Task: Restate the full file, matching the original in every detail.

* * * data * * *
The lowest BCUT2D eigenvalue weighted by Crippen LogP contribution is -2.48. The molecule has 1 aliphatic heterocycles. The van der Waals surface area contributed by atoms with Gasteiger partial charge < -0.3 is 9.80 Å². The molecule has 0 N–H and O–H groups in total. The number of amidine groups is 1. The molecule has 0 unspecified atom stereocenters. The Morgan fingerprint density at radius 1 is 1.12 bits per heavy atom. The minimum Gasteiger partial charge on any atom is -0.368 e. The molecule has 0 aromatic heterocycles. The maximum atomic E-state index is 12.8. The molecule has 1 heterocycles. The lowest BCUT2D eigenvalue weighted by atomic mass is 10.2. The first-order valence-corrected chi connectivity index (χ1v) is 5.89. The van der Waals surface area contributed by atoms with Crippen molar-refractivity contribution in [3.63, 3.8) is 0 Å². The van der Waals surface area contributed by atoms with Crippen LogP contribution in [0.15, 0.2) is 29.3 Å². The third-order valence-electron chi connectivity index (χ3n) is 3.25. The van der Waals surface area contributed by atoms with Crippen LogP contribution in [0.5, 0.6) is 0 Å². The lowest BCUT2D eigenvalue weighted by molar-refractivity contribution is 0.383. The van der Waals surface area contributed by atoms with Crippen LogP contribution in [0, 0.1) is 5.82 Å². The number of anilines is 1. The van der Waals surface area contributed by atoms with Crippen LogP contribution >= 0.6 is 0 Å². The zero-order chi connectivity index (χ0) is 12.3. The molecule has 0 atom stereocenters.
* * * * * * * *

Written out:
The lowest BCUT2D eigenvalue weighted by Crippen LogP contribution is -2.48. The molecule has 1 aliphatic heterocycles. The van der Waals surface area contributed by atoms with Gasteiger partial charge < -0.3 is 9.80 Å². The molecule has 0 N–H and O–H groups in total. The number of amidine groups is 1. The molecule has 0 unspecified atom stereocenters. The Morgan fingerprint density at radius 1 is 1.12 bits per heavy atom. The minimum Gasteiger partial charge on any atom is -0.368 e. The molecule has 0 aromatic heterocycles. The maximum atomic E-state index is 12.8. The molecule has 1 heterocycles. The lowest BCUT2D eigenvalue weighted by atomic mass is 10.2. The first-order valence-corrected chi connectivity index (χ1v) is 5.89. The van der Waals surface area contributed by atoms with Crippen molar-refractivity contribution in [3.63, 3.8) is 0 Å². The van der Waals surface area contributed by atoms with Crippen LogP contribution in [0.15, 0.2) is 29.3 Å². The third-order valence-electron chi connectivity index (χ3n) is 3.25. The van der Waals surface area contributed by atoms with Crippen LogP contribution in [0.5, 0.6) is 0 Å². The lowest BCUT2D eigenvalue weighted by molar-refractivity contribution is 0.383. The van der Waals surface area contributed by atoms with Crippen LogP contribution in [0, 0.1) is 5.82 Å². The number of anilines is 1. The van der Waals surface area contributed by atoms with Crippen LogP contribution >= 0.6 is 0 Å². The zero-order chi connectivity index (χ0) is 12.3. The molecule has 0 atom stereocenters.